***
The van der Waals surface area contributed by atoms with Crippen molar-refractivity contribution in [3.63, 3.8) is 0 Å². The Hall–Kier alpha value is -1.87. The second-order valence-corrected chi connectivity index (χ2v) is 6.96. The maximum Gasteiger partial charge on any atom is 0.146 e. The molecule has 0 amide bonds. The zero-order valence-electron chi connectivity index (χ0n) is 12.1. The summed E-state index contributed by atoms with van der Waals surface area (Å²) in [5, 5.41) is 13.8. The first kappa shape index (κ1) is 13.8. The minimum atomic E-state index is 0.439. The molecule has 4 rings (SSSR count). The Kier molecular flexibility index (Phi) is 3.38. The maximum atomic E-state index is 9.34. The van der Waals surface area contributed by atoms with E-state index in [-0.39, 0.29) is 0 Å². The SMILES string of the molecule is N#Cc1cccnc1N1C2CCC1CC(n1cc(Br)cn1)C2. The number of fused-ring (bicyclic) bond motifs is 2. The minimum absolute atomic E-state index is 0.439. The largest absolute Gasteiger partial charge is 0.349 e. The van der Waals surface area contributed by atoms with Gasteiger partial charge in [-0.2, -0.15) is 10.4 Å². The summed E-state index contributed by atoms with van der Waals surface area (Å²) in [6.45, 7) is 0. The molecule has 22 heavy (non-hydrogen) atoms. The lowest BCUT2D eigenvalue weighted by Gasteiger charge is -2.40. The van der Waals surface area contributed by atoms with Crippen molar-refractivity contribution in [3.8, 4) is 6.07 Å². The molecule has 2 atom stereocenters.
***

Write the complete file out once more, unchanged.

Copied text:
The van der Waals surface area contributed by atoms with Crippen molar-refractivity contribution in [3.63, 3.8) is 0 Å². The Hall–Kier alpha value is -1.87. The second-order valence-corrected chi connectivity index (χ2v) is 6.96. The maximum Gasteiger partial charge on any atom is 0.146 e. The molecule has 0 amide bonds. The zero-order valence-electron chi connectivity index (χ0n) is 12.1. The summed E-state index contributed by atoms with van der Waals surface area (Å²) in [5, 5.41) is 13.8. The first kappa shape index (κ1) is 13.8. The minimum atomic E-state index is 0.439. The molecule has 4 rings (SSSR count). The Kier molecular flexibility index (Phi) is 3.38. The maximum atomic E-state index is 9.34. The van der Waals surface area contributed by atoms with E-state index in [-0.39, 0.29) is 0 Å². The SMILES string of the molecule is N#Cc1cccnc1N1C2CCC1CC(n1cc(Br)cn1)C2. The number of fused-ring (bicyclic) bond motifs is 2. The minimum absolute atomic E-state index is 0.439. The largest absolute Gasteiger partial charge is 0.349 e. The van der Waals surface area contributed by atoms with Gasteiger partial charge in [-0.2, -0.15) is 10.4 Å². The summed E-state index contributed by atoms with van der Waals surface area (Å²) in [6.45, 7) is 0. The molecule has 22 heavy (non-hydrogen) atoms. The lowest BCUT2D eigenvalue weighted by Gasteiger charge is -2.40. The van der Waals surface area contributed by atoms with Crippen molar-refractivity contribution in [3.8, 4) is 6.07 Å². The molecule has 2 atom stereocenters.